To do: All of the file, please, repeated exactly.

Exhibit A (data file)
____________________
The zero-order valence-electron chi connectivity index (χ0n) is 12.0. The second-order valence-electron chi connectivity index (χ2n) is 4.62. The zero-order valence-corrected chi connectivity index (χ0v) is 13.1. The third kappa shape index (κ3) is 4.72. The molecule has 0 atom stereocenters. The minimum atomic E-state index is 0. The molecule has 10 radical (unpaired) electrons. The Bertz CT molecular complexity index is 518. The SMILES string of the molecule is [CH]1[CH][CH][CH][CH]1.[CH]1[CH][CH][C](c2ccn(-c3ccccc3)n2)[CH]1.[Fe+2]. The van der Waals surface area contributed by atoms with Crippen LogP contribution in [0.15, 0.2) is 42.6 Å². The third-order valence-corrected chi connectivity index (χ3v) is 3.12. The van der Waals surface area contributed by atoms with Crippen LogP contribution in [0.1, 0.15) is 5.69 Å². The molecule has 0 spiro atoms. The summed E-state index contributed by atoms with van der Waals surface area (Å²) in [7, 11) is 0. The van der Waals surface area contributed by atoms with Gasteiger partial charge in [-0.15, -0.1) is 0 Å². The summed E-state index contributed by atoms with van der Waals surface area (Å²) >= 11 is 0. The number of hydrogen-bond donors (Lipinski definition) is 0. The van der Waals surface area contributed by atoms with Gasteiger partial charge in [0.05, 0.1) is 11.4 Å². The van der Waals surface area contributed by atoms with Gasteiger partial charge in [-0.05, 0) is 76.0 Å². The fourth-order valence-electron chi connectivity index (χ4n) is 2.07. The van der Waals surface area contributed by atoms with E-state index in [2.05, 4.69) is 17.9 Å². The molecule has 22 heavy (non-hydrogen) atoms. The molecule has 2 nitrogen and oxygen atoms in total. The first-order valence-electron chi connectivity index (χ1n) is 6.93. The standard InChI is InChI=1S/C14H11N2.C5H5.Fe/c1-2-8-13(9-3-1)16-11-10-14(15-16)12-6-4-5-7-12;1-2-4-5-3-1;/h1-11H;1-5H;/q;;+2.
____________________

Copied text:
The zero-order valence-electron chi connectivity index (χ0n) is 12.0. The second-order valence-electron chi connectivity index (χ2n) is 4.62. The zero-order valence-corrected chi connectivity index (χ0v) is 13.1. The third kappa shape index (κ3) is 4.72. The molecule has 0 atom stereocenters. The minimum atomic E-state index is 0. The molecule has 10 radical (unpaired) electrons. The Bertz CT molecular complexity index is 518. The SMILES string of the molecule is [CH]1[CH][CH][CH][CH]1.[CH]1[CH][CH][C](c2ccn(-c3ccccc3)n2)[CH]1.[Fe+2]. The van der Waals surface area contributed by atoms with Crippen LogP contribution in [0.15, 0.2) is 42.6 Å². The third-order valence-corrected chi connectivity index (χ3v) is 3.12. The van der Waals surface area contributed by atoms with Crippen LogP contribution in [0.1, 0.15) is 5.69 Å². The molecule has 0 spiro atoms. The summed E-state index contributed by atoms with van der Waals surface area (Å²) in [7, 11) is 0. The van der Waals surface area contributed by atoms with Gasteiger partial charge in [-0.15, -0.1) is 0 Å². The summed E-state index contributed by atoms with van der Waals surface area (Å²) >= 11 is 0. The number of hydrogen-bond donors (Lipinski definition) is 0. The van der Waals surface area contributed by atoms with Gasteiger partial charge in [0.05, 0.1) is 11.4 Å². The van der Waals surface area contributed by atoms with Gasteiger partial charge in [-0.05, 0) is 76.0 Å². The fourth-order valence-electron chi connectivity index (χ4n) is 2.07. The van der Waals surface area contributed by atoms with E-state index in [2.05, 4.69) is 17.9 Å². The molecule has 22 heavy (non-hydrogen) atoms. The molecule has 2 nitrogen and oxygen atoms in total. The first-order valence-electron chi connectivity index (χ1n) is 6.93. The standard InChI is InChI=1S/C14H11N2.C5H5.Fe/c1-2-8-13(9-3-1)16-11-10-14(15-16)12-6-4-5-7-12;1-2-4-5-3-1;/h1-11H;1-5H;/q;;+2.